Ted is spot on. Don't wait for things to break in your brewery, preventive maintenance is a must. If you have never torn a heat exchanger apart before it can seem a little daunting at first; hire someone to come out to run maintenance and take notes so you can do it in the future. Annual breakdowns, or anytime you see your efficiency drop are ideal times to tear it apart. Always run your CIP backwards and at least 1.5x faster than your wort runs through to optimize cleaning, this should prevent any unnecessary build up and save headaches down the road.

    Cheers

  9. #9
    Join Date
    Jul 2016
    Location
    Van Nuys, CA, USA
    Posts
    7
    FWIW, we tear ours down once a year and do a cleaning and inspection. It's a really great validation of CIP procedures.

  10. #10
    Join Date
    May 2012
    Location
    Farmington, ME
    Posts
    32
    Reviving an old thread...purchased a used Mueller and it looks like it was slightly over tightened (back plate is bowed in at center). Any good fixes other than a new plate and all new gaskets?


    Sent from my iPad using Tapatalk

  11. #11
    Join Date
    Nov 2013
    Location
    Michigan
    Posts
    384
    I wouldnt take a chance on it. IMHO replace gaskets and plates
    Mike Eme
    Brewmaster
    Cheboygan Brewery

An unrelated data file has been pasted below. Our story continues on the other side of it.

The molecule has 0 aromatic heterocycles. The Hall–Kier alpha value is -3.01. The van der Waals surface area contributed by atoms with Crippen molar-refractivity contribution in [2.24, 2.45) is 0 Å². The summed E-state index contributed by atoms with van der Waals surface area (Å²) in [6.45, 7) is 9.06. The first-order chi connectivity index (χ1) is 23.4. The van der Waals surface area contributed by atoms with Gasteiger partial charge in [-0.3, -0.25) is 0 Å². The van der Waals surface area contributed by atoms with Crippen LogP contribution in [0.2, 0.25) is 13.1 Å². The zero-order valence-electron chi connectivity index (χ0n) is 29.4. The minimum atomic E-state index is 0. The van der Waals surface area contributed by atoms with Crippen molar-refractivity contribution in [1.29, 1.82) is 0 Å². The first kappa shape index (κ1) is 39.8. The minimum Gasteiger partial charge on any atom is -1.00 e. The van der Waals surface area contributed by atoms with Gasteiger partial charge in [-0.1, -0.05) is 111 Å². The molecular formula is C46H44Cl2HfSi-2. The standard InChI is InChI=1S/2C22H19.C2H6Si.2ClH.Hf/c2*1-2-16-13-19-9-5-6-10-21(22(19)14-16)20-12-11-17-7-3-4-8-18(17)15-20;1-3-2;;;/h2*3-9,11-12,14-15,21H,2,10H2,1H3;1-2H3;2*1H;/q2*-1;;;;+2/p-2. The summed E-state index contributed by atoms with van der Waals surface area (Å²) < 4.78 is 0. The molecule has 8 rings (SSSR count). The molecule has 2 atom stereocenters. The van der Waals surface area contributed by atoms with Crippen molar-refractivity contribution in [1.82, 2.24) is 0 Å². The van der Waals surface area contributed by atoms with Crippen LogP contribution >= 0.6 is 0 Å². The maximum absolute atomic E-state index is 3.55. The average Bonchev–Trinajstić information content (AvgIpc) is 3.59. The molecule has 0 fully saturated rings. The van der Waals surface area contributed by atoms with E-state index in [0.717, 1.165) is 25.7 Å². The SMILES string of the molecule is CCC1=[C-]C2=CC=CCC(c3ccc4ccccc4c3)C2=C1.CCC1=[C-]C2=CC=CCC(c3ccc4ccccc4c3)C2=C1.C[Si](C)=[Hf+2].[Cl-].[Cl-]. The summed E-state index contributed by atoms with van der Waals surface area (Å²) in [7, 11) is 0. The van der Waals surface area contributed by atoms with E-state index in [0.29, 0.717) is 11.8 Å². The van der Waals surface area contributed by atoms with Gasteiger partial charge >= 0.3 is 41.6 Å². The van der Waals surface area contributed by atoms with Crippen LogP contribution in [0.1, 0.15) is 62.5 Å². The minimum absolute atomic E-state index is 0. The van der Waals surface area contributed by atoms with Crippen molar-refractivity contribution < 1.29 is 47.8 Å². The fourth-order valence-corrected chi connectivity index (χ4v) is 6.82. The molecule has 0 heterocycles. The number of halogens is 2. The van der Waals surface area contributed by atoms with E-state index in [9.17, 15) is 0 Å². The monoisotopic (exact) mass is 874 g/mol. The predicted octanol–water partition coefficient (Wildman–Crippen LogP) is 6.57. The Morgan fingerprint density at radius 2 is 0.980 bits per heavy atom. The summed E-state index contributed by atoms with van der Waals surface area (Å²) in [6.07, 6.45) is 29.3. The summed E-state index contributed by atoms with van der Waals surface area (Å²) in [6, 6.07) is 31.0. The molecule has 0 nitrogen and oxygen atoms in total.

Cheboygan Michigan

  12. #12
    Join Date
    Aug 2010
    Location
    Enterprise, Oregon
    Posts
    1,511
    If you haven't taken it apart already, the minimum pack thickness is stated on the data plate. Measure from the outsides of the heavy plates. If the measurement isn't less than the minimum on the DP, it hasn't been over tightened.

    I'd still replace the gaskets and inspect the plates. You can get the gasket kit and anything else from Mueller. They're good folks to work with.

    Once again, to make your life easier, paint a diagonal line on the edges of the plates. This will make any mis-placed/reversed plates stand out like a sore thumb.
    Timm Turrentine

    Brewerywright,
    Terminal Gravity Brewing,
    Enterprise. Oregon.

  13. #13
    Join Date
    Jan 2010
    Posts
    12

    Exclamation yearly inspection is good practice

    I see people stating that "if it aint broke don't fix it"...id like to ask these people if they also refuse to visually inspect their ferms/brites/hoses and such at regular intervals? It only takes one link in your brewery maintenance chain to ruin your efforts. It is a good idea to break open your HX once a year...we do it Jan 1 to keep it simple. Even if you have sound brewing practices, you can get debris that gets trapped between the plates that can harbor bugs. I've inspected used HX's we've purchased and before putting them into service found what looks like strips of wood, whole cone hops and buildup on the plates. We do the typical back flush, CIP and sani cycle where we "trap" and push out with wort. We also periodically "trap" caustic in the HX during the CIP process to sit for a while...I TIG'd a HX bypass into place. To date we've had consistent cooling times, no infections and can sleep at night. Even if you have a large HX it only takes a few hours to break apart an inspect. Our HX has long guide bars so we don't even need to fully disassemble...you can order longer bars for most HX's to make your inspection faster and ensure you don't get the order of plates mixed up.